Twins, especially male identical twins, live longer

Publication of the analysis of almost 3,000 pairs of Danish twins in PLOS ONE shows that they live longer than the general population. The authors believe it reflects the benefits of lifelong social support.

While twins have been subjects in countless studies that try to separate the effects of nature from nurture, a recent study in PLOS ONE is the first to actually look at what being a twin means for life expectancy. Analysis shows that twins have lower mortality rates for both sexes throughout their lifetimes. The data comes from the Danish Twin Registry, one of the oldest repositories of information about twins. The authors looked at 2,932 pairs of same-sex twins who survived past the age of 10 who were born in Denmark between 1870 and 1900, so all had a complete lifespan. They then compared their ages at death with data for the overall Danish population.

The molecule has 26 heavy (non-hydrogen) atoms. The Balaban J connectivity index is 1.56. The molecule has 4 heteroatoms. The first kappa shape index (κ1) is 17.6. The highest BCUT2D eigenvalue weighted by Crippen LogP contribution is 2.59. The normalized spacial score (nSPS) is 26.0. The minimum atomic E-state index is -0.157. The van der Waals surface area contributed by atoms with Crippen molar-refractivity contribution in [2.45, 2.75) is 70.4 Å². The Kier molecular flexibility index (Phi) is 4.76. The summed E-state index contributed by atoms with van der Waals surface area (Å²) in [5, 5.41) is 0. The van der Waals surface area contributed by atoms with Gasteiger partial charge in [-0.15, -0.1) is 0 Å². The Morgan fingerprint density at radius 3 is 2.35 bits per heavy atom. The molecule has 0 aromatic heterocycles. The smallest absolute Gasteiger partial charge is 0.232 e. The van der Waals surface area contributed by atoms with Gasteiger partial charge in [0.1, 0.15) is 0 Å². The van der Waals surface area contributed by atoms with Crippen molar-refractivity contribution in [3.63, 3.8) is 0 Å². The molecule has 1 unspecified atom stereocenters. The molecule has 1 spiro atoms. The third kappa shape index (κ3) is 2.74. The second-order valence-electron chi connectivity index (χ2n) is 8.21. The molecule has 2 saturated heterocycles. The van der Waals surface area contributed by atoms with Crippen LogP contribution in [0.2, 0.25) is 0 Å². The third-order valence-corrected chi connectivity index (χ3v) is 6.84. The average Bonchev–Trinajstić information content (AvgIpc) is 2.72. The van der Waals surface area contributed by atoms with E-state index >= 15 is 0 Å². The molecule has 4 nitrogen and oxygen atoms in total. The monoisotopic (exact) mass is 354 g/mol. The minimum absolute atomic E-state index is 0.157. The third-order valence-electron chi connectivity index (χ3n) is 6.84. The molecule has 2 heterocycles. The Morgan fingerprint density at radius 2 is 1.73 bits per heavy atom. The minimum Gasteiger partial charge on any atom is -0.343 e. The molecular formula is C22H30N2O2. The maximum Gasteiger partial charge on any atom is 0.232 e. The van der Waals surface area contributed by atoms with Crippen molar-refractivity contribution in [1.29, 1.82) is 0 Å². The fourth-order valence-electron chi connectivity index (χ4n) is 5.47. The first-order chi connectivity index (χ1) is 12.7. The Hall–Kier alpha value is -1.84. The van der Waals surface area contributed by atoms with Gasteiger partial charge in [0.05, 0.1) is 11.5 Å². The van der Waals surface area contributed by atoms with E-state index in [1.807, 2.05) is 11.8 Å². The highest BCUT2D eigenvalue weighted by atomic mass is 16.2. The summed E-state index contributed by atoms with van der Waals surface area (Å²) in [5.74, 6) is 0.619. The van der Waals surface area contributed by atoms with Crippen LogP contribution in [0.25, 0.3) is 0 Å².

For men, they found that the peak benefit of having a twin came in the subjects' mid-40s. That difference is about 6 percentage points, meaning that if out of 100 boys in the general population, 84 were still alive at age 45, then for twins that number was 90. For women, the peak mortality advantage came in their early 60s, and the difference was about 10 percentage points. The authors believe their results reflect the benefits of social support, similar to the marriage protection effect. Many studies have suggested that being married acts as a social safety net that provides psychological and health perks.

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